The fact here is that the individual(s) are refusing to provide access to the data voluntarily which requires the authorities to obtain it by force. This tells me there's something incriminating in the data which is why they didn't just hand it over.
This sounds suspiciously like, "If you have nothing to hide, then you have nothing to fear." I'm not on board with that idea.
Just so I've said it, my comment wasn't intended to be in favor of law enforcement being able to search anything without a warrant, or without proper procedure. I'm just pointing out that the issue, as it's stated in the summary, is a legal argument about whether data lies in a particular jurisdiction. I meant to point out that, with the ephemeral quality of data and the ease with which it can move through countries-- even unintentionally, it might not be the best policy to make it as simple as "data is under the jurisdiction of wherever the physical hardware is that happens to hold it at the moment."
However, it might need to be that rule, because I'm not sure there's a workable alternative. All data is automatically under the jurisdiction of the location where it was created? Under the jurisdiction of the creator's primary place of residence? Under the jurisdiction of the primary location where it is most often accessed? I'm not sure I see how any of those policies would be enforceable.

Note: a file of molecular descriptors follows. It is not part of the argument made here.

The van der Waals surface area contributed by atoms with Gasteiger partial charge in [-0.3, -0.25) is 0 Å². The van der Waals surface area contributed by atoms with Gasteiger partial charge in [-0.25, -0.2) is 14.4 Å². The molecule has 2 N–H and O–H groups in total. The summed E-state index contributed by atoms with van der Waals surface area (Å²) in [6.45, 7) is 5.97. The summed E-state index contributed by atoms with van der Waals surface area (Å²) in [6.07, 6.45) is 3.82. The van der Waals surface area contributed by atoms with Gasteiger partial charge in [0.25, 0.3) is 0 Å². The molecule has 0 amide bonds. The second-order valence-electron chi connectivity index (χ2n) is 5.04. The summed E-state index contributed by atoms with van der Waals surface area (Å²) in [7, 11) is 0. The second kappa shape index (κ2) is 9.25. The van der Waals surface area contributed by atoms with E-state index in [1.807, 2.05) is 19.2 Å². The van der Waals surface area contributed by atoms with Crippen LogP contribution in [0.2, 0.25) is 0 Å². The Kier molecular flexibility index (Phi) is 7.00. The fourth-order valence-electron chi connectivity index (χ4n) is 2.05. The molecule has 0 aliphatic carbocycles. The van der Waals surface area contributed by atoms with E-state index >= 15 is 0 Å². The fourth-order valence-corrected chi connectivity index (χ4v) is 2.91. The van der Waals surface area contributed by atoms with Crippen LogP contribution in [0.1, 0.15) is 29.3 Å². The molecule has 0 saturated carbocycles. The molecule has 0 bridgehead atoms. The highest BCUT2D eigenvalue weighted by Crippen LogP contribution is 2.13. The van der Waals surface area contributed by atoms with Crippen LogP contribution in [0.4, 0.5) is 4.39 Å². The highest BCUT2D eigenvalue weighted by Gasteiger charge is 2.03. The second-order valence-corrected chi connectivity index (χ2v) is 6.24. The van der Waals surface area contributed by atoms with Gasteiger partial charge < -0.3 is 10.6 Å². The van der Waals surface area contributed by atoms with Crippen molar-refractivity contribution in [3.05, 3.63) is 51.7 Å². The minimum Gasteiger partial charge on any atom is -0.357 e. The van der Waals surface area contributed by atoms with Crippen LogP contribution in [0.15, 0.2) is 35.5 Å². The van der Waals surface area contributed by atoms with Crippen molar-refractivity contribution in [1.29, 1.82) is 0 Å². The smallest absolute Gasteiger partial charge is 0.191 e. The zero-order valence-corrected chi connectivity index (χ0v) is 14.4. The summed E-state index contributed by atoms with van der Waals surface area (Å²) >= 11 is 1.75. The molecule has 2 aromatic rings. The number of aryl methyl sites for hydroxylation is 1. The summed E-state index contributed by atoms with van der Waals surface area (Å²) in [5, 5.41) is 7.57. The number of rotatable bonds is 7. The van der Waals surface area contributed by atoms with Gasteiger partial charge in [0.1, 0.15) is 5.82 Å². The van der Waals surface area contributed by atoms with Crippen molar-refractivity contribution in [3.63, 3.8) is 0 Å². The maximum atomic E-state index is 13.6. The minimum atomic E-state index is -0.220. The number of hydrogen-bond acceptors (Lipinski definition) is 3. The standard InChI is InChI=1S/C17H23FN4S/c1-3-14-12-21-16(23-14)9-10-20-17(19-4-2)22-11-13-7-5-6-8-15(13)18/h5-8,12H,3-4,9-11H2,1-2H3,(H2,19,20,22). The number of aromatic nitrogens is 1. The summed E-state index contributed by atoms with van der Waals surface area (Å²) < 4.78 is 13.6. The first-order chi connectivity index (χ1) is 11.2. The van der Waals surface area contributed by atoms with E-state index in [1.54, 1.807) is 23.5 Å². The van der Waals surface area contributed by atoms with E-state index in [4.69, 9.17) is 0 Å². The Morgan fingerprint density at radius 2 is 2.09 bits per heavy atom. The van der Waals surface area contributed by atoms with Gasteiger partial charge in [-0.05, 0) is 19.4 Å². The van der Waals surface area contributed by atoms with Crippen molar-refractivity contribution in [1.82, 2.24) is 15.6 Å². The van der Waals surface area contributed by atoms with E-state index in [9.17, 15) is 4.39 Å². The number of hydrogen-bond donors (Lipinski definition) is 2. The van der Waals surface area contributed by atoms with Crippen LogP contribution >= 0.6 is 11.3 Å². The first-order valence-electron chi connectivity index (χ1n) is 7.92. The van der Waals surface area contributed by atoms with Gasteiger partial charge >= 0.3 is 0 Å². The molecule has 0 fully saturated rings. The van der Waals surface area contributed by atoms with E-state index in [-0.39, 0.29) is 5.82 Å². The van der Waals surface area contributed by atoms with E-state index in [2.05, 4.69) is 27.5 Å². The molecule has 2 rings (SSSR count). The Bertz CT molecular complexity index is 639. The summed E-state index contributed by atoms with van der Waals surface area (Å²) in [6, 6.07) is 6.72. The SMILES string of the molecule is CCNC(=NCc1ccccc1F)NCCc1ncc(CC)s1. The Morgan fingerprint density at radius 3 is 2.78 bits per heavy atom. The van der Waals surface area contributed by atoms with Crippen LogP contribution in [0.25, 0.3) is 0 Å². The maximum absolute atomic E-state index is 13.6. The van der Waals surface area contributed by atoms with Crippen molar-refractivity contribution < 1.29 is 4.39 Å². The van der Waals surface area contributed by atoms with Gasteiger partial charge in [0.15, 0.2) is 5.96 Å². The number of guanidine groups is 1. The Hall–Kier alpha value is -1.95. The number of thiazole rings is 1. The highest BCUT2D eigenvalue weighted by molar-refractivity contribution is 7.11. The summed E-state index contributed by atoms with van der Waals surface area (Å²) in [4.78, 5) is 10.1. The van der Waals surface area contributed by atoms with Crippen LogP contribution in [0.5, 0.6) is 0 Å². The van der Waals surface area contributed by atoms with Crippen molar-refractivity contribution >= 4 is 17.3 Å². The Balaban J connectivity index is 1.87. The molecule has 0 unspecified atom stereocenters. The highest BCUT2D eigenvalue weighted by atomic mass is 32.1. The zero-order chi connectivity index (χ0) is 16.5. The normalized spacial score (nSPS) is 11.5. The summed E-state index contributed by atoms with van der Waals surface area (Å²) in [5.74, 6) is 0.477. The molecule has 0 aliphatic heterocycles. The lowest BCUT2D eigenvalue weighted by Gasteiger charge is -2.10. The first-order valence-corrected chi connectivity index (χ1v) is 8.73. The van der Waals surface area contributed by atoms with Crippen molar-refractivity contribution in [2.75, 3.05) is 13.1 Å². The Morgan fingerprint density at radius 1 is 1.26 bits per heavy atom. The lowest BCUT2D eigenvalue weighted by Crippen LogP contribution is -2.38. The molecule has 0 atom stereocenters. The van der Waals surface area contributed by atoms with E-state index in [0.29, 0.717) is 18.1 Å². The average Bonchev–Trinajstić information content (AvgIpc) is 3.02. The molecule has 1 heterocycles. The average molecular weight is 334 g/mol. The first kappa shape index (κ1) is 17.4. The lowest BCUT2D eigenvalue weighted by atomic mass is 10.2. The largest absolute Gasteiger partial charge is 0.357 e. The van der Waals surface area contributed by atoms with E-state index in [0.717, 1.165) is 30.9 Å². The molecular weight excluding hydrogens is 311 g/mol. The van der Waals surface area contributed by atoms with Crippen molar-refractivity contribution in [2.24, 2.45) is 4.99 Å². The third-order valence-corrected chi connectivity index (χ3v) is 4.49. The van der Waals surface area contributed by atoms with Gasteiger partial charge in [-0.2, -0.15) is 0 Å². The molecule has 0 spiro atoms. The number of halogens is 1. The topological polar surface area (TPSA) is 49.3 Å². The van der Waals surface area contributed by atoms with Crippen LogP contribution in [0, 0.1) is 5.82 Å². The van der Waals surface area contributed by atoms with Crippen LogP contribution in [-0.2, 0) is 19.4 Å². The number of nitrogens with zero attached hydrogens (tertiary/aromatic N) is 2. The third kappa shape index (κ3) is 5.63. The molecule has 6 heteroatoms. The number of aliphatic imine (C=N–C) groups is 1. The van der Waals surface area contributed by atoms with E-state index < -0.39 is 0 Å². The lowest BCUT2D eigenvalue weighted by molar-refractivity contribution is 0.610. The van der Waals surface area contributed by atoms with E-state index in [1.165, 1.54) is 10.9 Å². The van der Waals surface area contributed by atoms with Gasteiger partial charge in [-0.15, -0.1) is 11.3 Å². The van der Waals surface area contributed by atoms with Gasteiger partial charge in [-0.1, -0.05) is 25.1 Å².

Whichever jurisdiction it is decided to be under, law enforcement should be required to follow the laws of that jurisdiction.
Those wetlands keep the rain from flowing straight out into the ocean; part of the reason we're in this mess now is that we've spent the last 100 years plowing them into the ground and pouring concrete over them (see: LA river).
The general tendency to cover the ground with concrete is more than half of the problem of LA, they receive more than enough rainfall every year to cover 100% of their needs but more than 99% of it runs off because that's what they designed the city to do. It's not just wetlands, it's all the lands.
when the eco-freaks decided that since California is earthquake country (true enough, but not near Auburn) that we shouldn't build any dams.
There is no part of California which is not earthquake country. Some places have longer periods than others.
I'd say CUVs are a fad. They're for people who need a minivan but feel emasculated by not owning some ludicrous SUV.
Minivans are what happens when you take a car and stretch it into another vehicle. CUVs are what happens when you purpose-build a vehicle to do a job.
What's not to like?
Minivans get crap mileage and have crap handling.
"coherent, effective strategies" all involve stealing water rights and destroying agriculture.